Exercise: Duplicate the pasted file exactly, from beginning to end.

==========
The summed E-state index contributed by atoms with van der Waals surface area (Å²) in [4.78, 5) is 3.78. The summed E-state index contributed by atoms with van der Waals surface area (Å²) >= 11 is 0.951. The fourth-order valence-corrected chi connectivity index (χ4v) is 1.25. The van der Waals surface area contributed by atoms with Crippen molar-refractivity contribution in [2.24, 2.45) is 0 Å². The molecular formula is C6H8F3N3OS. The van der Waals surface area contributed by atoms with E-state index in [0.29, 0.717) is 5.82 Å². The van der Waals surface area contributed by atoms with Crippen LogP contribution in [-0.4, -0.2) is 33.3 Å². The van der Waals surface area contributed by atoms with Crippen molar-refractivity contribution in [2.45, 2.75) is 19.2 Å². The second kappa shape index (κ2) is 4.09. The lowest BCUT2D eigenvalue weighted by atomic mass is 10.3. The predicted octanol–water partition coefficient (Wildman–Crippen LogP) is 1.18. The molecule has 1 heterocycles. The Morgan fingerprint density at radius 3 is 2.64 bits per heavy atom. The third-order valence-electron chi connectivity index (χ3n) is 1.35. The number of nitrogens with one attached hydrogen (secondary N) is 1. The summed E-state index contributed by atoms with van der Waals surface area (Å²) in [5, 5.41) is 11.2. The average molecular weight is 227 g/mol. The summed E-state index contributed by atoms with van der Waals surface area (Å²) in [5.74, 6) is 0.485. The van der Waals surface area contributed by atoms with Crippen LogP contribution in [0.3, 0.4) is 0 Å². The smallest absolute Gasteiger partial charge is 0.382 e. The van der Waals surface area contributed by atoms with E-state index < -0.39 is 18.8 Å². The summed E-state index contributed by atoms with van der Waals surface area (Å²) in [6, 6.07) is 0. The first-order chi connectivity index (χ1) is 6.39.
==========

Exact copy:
The summed E-state index contributed by atoms with van der Waals surface area (Å²) in [4.78, 5) is 3.78. The summed E-state index contributed by atoms with van der Waals surface area (Å²) >= 11 is 0.951. The fourth-order valence-corrected chi connectivity index (χ4v) is 1.25. The van der Waals surface area contributed by atoms with Crippen molar-refractivity contribution in [2.24, 2.45) is 0 Å². The molecular formula is C6H8F3N3OS. The van der Waals surface area contributed by atoms with E-state index in [0.29, 0.717) is 5.82 Å². The van der Waals surface area contributed by atoms with Crippen LogP contribution in [-0.4, -0.2) is 33.3 Å². The van der Waals surface area contributed by atoms with Crippen molar-refractivity contribution in [2.45, 2.75) is 19.2 Å². The second kappa shape index (κ2) is 4.09. The lowest BCUT2D eigenvalue weighted by atomic mass is 10.3. The predicted octanol–water partition coefficient (Wildman–Crippen LogP) is 1.18. The molecule has 1 heterocycles. The Morgan fingerprint density at radius 3 is 2.64 bits per heavy atom. The third-order valence-electron chi connectivity index (χ3n) is 1.35. The number of nitrogens with one attached hydrogen (secondary N) is 1. The summed E-state index contributed by atoms with van der Waals surface area (Å²) in [5, 5.41) is 11.2. The average molecular weight is 227 g/mol. The summed E-state index contributed by atoms with van der Waals surface area (Å²) in [5.74, 6) is 0.485. The van der Waals surface area contributed by atoms with Crippen LogP contribution in [0.3, 0.4) is 0 Å². The smallest absolute Gasteiger partial charge is 0.382 e. The van der Waals surface area contributed by atoms with E-state index < -0.39 is 18.8 Å². The summed E-state index contributed by atoms with van der Waals surface area (Å²) in [6, 6.07) is 0. The first-order chi connectivity index (χ1) is 6.39.